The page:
The European Union (EU) is escalating its stance against Turkey, but how far it will go in this regard appears questionable. Members of the European Parliament (MEPs) agreed on a resolution last Thursday that includes a call for the pan-European organisation to impose “tough sanctions” against Turkey. In their press statement, MEPs expressed anger about Turkey’s foreign policy on a number of issues, including the Nagorno-Karabakh conflict, Ankara’s “unilateral military actions” in the Eastern Mediterranean and “illegal activities” in the Varosha suburb of Famagusta city in Cyprus.
A final decision on whether or not to sanction Turkey will likely be made during the EU summit 10 December.
A Turkish Foreign Ministry spokesman slammed the resolution and accused the European Parliament of being “prejudiced and disconnected from the realities” about Cyprus. “If this approach and mentality are maintained, it would not be possible for EU bodies to make a constructive contribution to the settlement of the Cyprus issue,” Hami Aksoy said.
The EU-Turkish disconnect extends to other issues, including Ankara’s stalled accession to the EU. The EU has long been unhappy with the Turkish human rights record. But the EU became fed up with Turkey after the visit of President Recep Tayyip Erdogan to the reopened resort of Varosha. The Turkish military fenced off Varosha after invading Cyprus in 1974, preventing Greek Cypriots who escaped Varosha from returning. Cyprus has been split since then between the south that is a member state of the EU and the isolated, Turkey-backed north. Only Turkey recognises northern Cyprus as a sovereign, independent state.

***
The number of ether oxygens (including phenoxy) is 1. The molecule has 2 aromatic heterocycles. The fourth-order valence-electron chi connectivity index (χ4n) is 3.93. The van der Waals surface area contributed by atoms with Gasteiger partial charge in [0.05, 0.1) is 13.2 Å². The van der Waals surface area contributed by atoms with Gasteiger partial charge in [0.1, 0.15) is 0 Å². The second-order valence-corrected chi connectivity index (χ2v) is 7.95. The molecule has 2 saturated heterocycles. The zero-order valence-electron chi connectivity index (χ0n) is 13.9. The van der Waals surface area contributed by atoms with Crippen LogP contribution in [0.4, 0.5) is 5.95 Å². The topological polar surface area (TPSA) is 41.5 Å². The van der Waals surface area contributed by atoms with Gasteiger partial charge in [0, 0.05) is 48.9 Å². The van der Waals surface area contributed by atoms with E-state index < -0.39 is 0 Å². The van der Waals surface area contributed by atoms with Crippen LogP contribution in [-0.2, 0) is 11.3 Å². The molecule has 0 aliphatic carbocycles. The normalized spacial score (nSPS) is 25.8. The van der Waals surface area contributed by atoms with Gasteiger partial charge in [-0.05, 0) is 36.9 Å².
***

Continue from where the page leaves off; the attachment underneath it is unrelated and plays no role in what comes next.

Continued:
So far, EU policy appears to be built on threats of sanctions rather than action, Aykan Erdemir, senior director of Turkey programme at the Foundation for Defense of Democracies, told Al-Ahram Weekly. Erdemir, an ex-Turkish parliamentarian, argued that Turkey believes that this increases the EU’s “credibility deficit and undermines its deterrence”. However, he added, the “fragile nature of the Turkish economy” puts Ankara in a situation in which it would like to avoid “even symbolic sanctions” and has “recently launched a charm offensive by reiterating Turkey’s commitment” to the EU. “Although all parties involved know that this is empty rhetoric aimed at saving face, it can still suffice for Brussels to postpone sanctions yet another time. Erdogan has been a keen observer of the European Union’s shortcomings and inaction, and is unlikely to take a step back from his belligerent policy in the Eastern Mediterranean,” Erdemir pointed out.
In a report published in October, the World Bank warned that Turkey’s “overall macroeconomic picture is more vulnerable and uncertain” amid “rising inflation and unemployment, contracting investment, elevated corporate and financial sector vulnerabilities, and patchy implementation of corrective policy actions and reforms.” The report also referred to the impact of both Covid-19 and “ongoing geopolitical tensions in the subregion”.